I think trialex was talking about the photo walk picture, with the statue in the background. I think that one looks like a group of random people, while others look like a family that wants to look like a group that belongs together.

    If you have pictures that are just random groups of people wearing random things, you get bland pictures or distracting compositions. By having everyone dress similarly, you get a cohesive group that looks like they belong together.
    @Kyla, I don't think this article is meant to be restrictive, I think it is a way to encourage people to think about their clothing choices and choose clothing that will make their pictures (and them) look good. Isn't that the goal of paying someone to take your picture? If you could do just as well with candid shots at Christmas and birthdays, why would you ever hire someone to do a portrait session for you?

  • dblay47

    April 12, 2013 11:42 pm

    Fantastic article! I love how you've made it measurable -- here is what I suggest and here is why. I think there will always be exceptions to every list of rules BUT I think this logic is a great "rule of thumb" to use as a baseline. Thanks for sharing.

  • Ali

    April 12, 2013 10:45 pm

    Sounds like a "classic" suggestion.
    And like all the classic rules, one must be aware of it before being able to "break" it successfully. Thank you.

  • carbrahil

    April 12, 2013 10:38 pm

    All works for me. Being new to the whole field, I will try all till I find my sweet spot. Thanks for all the suggestions.

  • Sara

    April 12, 2013 10:15 pm

    Great tips! I want to add two more...for ladies to consider. Nail color and examine clothes standing and sitting.
    We had a family portrait of 4 made on a boulder at a lake so it was fairly close up. My nails were painted in a muted dark reddish tone but when I saw the proofs I felt my nails really popped as we were all in khaki pants and white tops and in a natural summer setting. My nails were all I saw. The way some people color their nails with patterns and wild colors would be much worse. Fortunately we wanted to reshoot for other reasons (hubby wanted me repositioned more in front of him to cover belly) and the photographer agreed that a slight shift in family positions would make a huge difference. My nails never came up in discussion, but for the next shoot, clear polish was worn AND my capri pants were traded with a little longer cropped leg as I had not considered how much they rose (almost to knee level) when I sat down. Final result was perfect!

  • Kyla

    April 12, 2013 10:03 pm

    In my opinion, the list is a little to restrictive. You should give some guidelines about avoiding crazy colors and patterns, but you still want them to like what they're wearing. You still want it to be an accurate reflection of who they are as individuals, and a family.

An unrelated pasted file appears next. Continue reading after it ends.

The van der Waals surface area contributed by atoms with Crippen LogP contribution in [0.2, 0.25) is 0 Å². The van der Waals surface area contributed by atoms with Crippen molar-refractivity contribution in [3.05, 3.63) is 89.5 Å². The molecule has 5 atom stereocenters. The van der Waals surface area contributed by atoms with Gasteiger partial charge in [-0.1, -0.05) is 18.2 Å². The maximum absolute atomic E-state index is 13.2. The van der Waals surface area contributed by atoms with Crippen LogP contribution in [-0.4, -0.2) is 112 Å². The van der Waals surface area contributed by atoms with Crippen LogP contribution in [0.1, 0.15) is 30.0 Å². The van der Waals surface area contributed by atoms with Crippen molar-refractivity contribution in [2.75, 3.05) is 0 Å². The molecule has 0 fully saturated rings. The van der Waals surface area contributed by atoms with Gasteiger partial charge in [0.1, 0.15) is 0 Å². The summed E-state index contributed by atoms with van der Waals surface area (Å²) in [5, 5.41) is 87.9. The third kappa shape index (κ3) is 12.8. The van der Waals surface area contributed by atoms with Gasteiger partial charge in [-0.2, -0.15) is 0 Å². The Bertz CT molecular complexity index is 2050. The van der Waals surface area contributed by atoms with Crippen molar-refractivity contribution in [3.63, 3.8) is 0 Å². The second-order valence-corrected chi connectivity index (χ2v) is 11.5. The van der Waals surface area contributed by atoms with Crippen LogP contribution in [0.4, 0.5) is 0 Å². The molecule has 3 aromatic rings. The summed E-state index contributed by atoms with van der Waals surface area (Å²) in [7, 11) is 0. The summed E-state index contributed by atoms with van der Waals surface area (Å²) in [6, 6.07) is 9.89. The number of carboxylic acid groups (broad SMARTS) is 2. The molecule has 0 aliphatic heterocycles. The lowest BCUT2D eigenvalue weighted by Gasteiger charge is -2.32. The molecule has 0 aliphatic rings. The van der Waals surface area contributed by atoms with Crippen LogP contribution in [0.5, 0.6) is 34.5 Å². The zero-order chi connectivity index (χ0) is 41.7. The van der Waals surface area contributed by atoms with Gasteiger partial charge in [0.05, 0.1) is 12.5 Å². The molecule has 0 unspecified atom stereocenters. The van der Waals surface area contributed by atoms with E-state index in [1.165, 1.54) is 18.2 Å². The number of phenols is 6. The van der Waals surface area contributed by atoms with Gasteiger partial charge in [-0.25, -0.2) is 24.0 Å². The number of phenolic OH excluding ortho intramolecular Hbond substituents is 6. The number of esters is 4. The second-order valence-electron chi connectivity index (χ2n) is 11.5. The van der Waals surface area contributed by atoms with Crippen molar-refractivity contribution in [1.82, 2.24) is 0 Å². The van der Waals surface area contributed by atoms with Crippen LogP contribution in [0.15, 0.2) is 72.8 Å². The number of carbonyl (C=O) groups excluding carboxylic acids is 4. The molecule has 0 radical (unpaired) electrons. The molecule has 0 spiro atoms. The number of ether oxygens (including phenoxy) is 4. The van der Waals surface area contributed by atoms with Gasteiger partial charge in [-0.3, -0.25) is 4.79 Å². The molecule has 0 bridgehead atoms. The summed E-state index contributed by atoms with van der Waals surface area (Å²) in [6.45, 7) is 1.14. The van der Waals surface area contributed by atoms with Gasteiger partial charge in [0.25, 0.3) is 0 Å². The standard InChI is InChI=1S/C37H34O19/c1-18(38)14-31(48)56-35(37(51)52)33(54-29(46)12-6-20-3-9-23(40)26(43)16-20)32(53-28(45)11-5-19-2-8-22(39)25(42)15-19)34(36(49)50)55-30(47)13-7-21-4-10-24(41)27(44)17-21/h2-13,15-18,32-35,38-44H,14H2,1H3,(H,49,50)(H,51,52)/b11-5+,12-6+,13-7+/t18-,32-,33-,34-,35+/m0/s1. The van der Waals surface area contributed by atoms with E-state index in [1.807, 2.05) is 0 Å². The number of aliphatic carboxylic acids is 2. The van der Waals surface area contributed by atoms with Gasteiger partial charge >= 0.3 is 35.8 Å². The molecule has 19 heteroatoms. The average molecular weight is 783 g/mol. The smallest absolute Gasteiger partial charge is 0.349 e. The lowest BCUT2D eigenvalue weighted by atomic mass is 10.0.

• Shar

    April 12, 2013 08:40 pm

    Not a big fan of everyone wearing black tops with jeans sorry :(

    I feel the issue with the first photo is more a problem with posing, rapport with subjects, composition, camera angle (it's not straight!) and height.

    With the second it's excess dodging and the composition itself. It looks like a travel group so they couldn't have been colour coordinated... In fact I am more distracted by the sculpture than anything else. This isn't a portrait shot, more a travel / group activity snapshot.

    I like the shot of your sister's family. Posing, colour, composition, rapport - all working together. They are colour coordinated but not overtly so and they could conceivably have spent the rest of the day dressed like that. The purple clothes and the yellow flowers complement each other really well. Vivid colour combinations that work are all around us in nature - look at the lavender amongst the yellow flowers :) That works, and so also do the purple clothes against the warm tones of the building.

    I come from a country full of riotous colour so I tend to be drawn to rich, vibrant colours working alongside solid dark colours - rather than using only dark / solid / muted colours.

    I like your point on not having "DON'Ts" on the list. At a recent shoot I was wondering why everyone was wearing precisely what I said they shouldn't!

    One final note - maybe all your subjects tend to be white, but these rules would need to be adapted for darker skin tones :)

  • Ghent

    April 12, 2013 01:57 pm

    Also, avoid light blue tops.

    Blue reflects against the lower face and neutralizes warm skin tones.

    Most unflattering!

    The same principle applies when using natural light. A blue sky can reflect poorly and give a sickly cast to a subject.

    In other words...

    Don't just think shadow and light... think color!